There are several models and brands you can choose from, and it is certainly a very personal choice as to which type of shoe you choose. Unfortunately, the Mississippi Gulf Coast does not have a bulging CrossFit population, so you may not have a lot of opportunity to try any of these shoes on in any local businesses before you purchase them. So, buying your CrossFit shoes through places like Amazon or Zappos, with free shipping and returns, may be a good solution.
Here’s some of the top brands and models of this kind of shoe:
Reebok Nano: About $129.99 for the latest version, the Nano 7.
Reebok started making the Nano in 2011, when they released the Nano 1. The shoes have seen quite a few changes in the past few years. You can often find deals on the older models. And unfortunately, each one of the models fits differently, and feels different on your feet. If you’re local, we have a Reebok Outlet, in Gulfport’s Prime Outlets, and they often have 50% off deals on earlier models. Warning: Just to reiterate, nearly ALL of the Nano models fit differently. So, if you find a Nano 1 to try on, don’t expect to buy the Nano 2, 3, 4, 5, 6 or 7 online and expect to get the same feel out the shoe. Of all the Nanos I’ve tried, I do find that they all fit true to my running shoe size. But, you will have to try them for yourself to see if that is true for you, and also to see which one feels more comfortable to you.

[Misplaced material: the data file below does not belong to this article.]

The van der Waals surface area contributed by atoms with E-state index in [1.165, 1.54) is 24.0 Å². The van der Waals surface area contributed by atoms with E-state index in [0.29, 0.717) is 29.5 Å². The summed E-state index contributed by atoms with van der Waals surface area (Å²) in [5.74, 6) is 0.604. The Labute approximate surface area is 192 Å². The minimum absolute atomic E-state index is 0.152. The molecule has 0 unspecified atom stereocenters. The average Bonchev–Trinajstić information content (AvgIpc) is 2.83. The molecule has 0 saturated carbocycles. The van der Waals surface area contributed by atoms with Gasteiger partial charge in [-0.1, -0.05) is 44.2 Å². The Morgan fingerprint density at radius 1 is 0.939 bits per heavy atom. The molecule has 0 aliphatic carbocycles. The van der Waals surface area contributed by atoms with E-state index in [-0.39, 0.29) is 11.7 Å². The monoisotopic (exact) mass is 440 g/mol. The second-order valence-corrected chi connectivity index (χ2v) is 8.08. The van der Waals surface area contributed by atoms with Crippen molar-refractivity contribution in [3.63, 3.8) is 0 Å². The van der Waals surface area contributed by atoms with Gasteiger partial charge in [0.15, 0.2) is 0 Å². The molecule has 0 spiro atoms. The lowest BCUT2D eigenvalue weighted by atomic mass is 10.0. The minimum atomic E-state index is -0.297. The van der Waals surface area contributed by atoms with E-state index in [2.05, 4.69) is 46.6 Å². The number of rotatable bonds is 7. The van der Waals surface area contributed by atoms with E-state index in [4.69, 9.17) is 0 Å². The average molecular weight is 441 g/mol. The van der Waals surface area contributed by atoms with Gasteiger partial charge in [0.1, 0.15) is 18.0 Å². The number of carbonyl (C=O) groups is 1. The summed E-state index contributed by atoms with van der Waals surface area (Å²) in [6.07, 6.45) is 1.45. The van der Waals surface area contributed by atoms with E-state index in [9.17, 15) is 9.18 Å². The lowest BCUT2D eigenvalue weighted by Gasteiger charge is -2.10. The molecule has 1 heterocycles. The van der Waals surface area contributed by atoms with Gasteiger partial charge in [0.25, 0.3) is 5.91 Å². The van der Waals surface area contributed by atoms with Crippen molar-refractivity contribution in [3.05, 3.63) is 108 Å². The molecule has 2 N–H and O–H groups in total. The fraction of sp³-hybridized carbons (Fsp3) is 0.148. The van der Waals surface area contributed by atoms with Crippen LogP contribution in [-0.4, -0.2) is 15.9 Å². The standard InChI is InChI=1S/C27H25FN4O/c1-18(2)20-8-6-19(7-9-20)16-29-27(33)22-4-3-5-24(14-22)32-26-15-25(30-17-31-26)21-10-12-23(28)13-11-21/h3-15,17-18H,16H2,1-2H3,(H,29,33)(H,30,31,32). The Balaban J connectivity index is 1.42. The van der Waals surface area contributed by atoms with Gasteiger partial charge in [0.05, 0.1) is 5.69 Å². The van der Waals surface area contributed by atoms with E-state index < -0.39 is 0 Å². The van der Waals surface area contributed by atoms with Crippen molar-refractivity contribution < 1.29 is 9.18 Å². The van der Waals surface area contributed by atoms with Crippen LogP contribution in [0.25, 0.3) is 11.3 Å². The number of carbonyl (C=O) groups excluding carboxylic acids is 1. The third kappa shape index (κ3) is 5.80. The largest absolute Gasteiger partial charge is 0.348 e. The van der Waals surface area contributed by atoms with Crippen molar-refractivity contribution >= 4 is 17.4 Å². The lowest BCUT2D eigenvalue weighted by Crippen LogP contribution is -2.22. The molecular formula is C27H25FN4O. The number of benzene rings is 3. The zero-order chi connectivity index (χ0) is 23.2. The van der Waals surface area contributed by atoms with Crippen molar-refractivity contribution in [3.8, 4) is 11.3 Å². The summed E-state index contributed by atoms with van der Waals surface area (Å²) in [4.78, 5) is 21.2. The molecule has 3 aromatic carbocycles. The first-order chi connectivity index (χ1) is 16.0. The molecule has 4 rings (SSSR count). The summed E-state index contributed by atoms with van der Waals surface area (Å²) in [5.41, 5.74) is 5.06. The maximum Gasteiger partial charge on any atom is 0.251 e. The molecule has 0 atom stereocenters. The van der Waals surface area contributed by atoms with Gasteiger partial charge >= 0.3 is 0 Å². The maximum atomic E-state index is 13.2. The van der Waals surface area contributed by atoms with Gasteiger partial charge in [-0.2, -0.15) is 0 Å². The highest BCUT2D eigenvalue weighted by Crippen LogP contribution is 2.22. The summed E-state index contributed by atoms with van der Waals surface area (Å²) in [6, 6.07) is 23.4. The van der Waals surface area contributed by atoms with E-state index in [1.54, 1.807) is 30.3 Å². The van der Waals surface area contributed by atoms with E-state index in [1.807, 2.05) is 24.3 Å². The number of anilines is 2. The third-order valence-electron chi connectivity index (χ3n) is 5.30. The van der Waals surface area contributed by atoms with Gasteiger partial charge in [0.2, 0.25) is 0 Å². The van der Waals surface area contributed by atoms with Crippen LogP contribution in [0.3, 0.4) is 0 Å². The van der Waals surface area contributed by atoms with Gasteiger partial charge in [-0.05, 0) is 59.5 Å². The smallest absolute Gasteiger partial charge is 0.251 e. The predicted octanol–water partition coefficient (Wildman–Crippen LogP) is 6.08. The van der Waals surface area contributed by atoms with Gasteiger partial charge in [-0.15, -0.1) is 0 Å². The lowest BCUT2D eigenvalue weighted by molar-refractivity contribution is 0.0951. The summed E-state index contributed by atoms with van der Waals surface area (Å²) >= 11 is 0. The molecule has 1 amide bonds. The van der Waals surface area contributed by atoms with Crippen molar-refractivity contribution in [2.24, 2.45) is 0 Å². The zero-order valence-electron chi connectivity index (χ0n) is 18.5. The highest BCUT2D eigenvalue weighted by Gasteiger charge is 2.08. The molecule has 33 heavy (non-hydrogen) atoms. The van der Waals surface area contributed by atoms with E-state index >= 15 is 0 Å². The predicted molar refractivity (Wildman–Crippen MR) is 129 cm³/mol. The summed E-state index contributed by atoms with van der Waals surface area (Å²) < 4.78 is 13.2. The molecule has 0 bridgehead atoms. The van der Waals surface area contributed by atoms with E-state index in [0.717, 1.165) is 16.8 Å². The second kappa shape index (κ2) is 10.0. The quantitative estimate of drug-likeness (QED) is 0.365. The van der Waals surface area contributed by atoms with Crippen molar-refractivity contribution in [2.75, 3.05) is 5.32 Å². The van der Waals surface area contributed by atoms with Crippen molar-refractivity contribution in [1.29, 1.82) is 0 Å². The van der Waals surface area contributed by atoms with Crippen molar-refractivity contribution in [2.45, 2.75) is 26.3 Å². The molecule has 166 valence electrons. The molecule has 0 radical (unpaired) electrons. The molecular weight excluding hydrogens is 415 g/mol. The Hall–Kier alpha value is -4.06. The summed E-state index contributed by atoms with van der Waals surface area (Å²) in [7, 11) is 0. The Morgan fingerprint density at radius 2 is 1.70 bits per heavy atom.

Pro Tip: If you’ve never had your foot sized and your running gait analyzed, I highly recommend you stop in a local running shoe store to have that done. For many years, I was running in the wrong shoe size because I didn’t want to admit that I had skis for feet, so I always bought my shoes too small. It took the good folks at my favorite local running store, Run-N-Tri, telling me how pitifully small my shoes were before I realized it. If you’re local, and you stop in, let them know I sent you! They treat everyone like family, and they are so knowledgeable. This is a MUST DO!!